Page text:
Author Ellen Jackson

Handsome and Dreadful

HANDSOME AND DREADFUL

They say I'm a witch. Well, that's a lot of hocus pocus. I'm the nicest old lady you'd ever want to meet. It's true I don't like children much, but I have my reasons.

It all began when I lived in a big apartment building on Cranberry Road. Two wrestlers lived on one side and a troupe of acrobats lived on the other.

BUMP! BUMP! THUMP! THWACK! The noise was deafening.

My cat, Armand, would hide under the bed mewing pitifully. Marcel, my parrot, could only pick at his bird seed. I couldn't sleep.

When the lady across the hall took up the saxophone, I knew we had to move.

About that time, I received a big box and a letter from my uncle. The letter said:

Dear Winifred,

Your Aunt Ida has passed on. She wanted you to have this.

Your Uncle Winston

Inside the letter was a deed to some land in the Dark Forest where Aunt Ida and I used to gather mushrooms. I opened the box. In it was a king-sized microwave oven.

"Hmmmm," I said. Actually I like the old-fashioned kind of oven myself, but that microwave had given me an idea.

"I don't have much money," I said to Armand and Marcel. "So I'll bake us a house."

Now, I've always been a fine cook, and I'm especially good with pastry. I whipped up mountains of gingerbread and big batches of cookies and fudge brownies. I boiled syrup to make candy, lemon drops, and butterscotch. In two weeks I was ready.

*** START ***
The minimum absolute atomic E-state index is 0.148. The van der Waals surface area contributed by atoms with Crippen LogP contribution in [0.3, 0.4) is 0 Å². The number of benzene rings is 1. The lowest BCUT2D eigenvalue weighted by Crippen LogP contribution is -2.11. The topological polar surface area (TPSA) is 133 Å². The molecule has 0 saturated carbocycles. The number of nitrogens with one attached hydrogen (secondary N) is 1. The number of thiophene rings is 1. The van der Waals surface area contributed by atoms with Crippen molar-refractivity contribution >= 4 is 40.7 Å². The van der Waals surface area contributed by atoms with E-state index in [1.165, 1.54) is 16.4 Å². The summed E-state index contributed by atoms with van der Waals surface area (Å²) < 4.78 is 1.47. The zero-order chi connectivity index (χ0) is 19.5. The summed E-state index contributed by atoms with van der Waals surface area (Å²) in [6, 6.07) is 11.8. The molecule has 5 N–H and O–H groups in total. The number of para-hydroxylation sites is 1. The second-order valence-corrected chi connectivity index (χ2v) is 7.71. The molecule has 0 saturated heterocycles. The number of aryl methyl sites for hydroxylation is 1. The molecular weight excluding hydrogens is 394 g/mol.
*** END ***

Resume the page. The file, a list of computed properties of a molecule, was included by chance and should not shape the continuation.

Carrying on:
We moved to the Dark Forest and I got to work.

Soon I had built the prettiest little cottage you ever saw. It had donuts for doorknobs and gumdrop studded gables. Inside were chairs of chocolate and lamps made of licorice.

"I know we'll be happy here," I said when it was finished.

"Home, Sweet Home," squawked Marcel.

But I was wrong. That night, a strange sound woke me. Nibble, nibble, nibble. The next day, I saw that half the door and most of the windows were missing.

"We must have mice," I said to Armand. "I'll set the mousetrap tonight."

But in the morning, the mousetrap was empty. And the nibbling didn't go away. I heard it again the following night. Something was eating me out of house and home.

"Perhaps it's ants," I said to Armand.

"Awk! Ants! Ants! Ants in your pants!" shrieked Marcel.

The next night, I decided to stay up and watch. Soon I heard the strange sound again. Nibble, nibble, nibble. Then I heard scuffling.

"Ouch!" someone screamed. I flung open the front door.

There, with their mouths stuffed with cake and cookies, were two children eating the awning. They had obviously been fighting over a gumdrop.

The girl had a red face and long stringy hair. The boy was handsome in an evil kind of way. They looked like the kind of kids whose favorite subjects are nap time and lunch.

When she saw me, the girl punched the boy one last time. Then she began to scream, "A witch! A witch!"

"Hush now," I said grabbing them. "Who are you, anyway?"

"My name's Hansel and she's Gretel," said the boy taking out a comb and combing his hair.

"Handsome and Dreadful! Handsome and Dreadful!" screamed Marcel.

"Our parents don't want us anymore," said the girl. She began to weep and wail and gnash her teeth. Hansel tried to work up a tear too.

I was suspicious, but I'm a pushover for a sad story.